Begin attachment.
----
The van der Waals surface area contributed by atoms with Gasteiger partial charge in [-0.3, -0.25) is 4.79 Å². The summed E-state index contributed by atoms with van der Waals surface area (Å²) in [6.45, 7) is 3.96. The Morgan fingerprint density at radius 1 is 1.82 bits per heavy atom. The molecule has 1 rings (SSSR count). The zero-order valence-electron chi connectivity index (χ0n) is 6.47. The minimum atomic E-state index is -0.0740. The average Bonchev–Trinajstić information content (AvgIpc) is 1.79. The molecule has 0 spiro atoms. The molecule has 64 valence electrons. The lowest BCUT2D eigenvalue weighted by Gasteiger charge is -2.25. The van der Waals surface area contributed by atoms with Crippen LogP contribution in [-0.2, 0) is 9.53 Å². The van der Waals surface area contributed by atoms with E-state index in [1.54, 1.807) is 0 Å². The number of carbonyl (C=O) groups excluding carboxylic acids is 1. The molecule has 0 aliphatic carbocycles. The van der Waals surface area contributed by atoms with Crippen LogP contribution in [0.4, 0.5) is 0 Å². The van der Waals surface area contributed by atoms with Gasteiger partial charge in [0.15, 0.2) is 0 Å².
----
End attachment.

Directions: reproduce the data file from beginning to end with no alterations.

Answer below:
The van der Waals surface area contributed by atoms with Gasteiger partial charge in [-0.3, -0.25) is 4.79 Å². The summed E-state index contributed by atoms with van der Waals surface area (Å²) in [6.45, 7) is 3.96. The Morgan fingerprint density at radius 1 is 1.82 bits per heavy atom. The molecule has 1 rings (SSSR count). The zero-order valence-electron chi connectivity index (χ0n) is 6.47. The minimum atomic E-state index is -0.0740. The average Bonchev–Trinajstić information content (AvgIpc) is 1.79. The molecule has 0 spiro atoms. The molecule has 64 valence electrons. The lowest BCUT2D eigenvalue weighted by Gasteiger charge is -2.25. The van der Waals surface area contributed by atoms with Crippen LogP contribution in [-0.2, 0) is 9.53 Å². The van der Waals surface area contributed by atoms with E-state index in [1.54, 1.807) is 0 Å². The number of carbonyl (C=O) groups excluding carboxylic acids is 1. The molecule has 0 aliphatic carbocycles. The van der Waals surface area contributed by atoms with Crippen LogP contribution in [0.4, 0.5) is 0 Å². The van der Waals surface area contributed by atoms with Gasteiger partial charge in [0.15, 0.2) is 0 Å².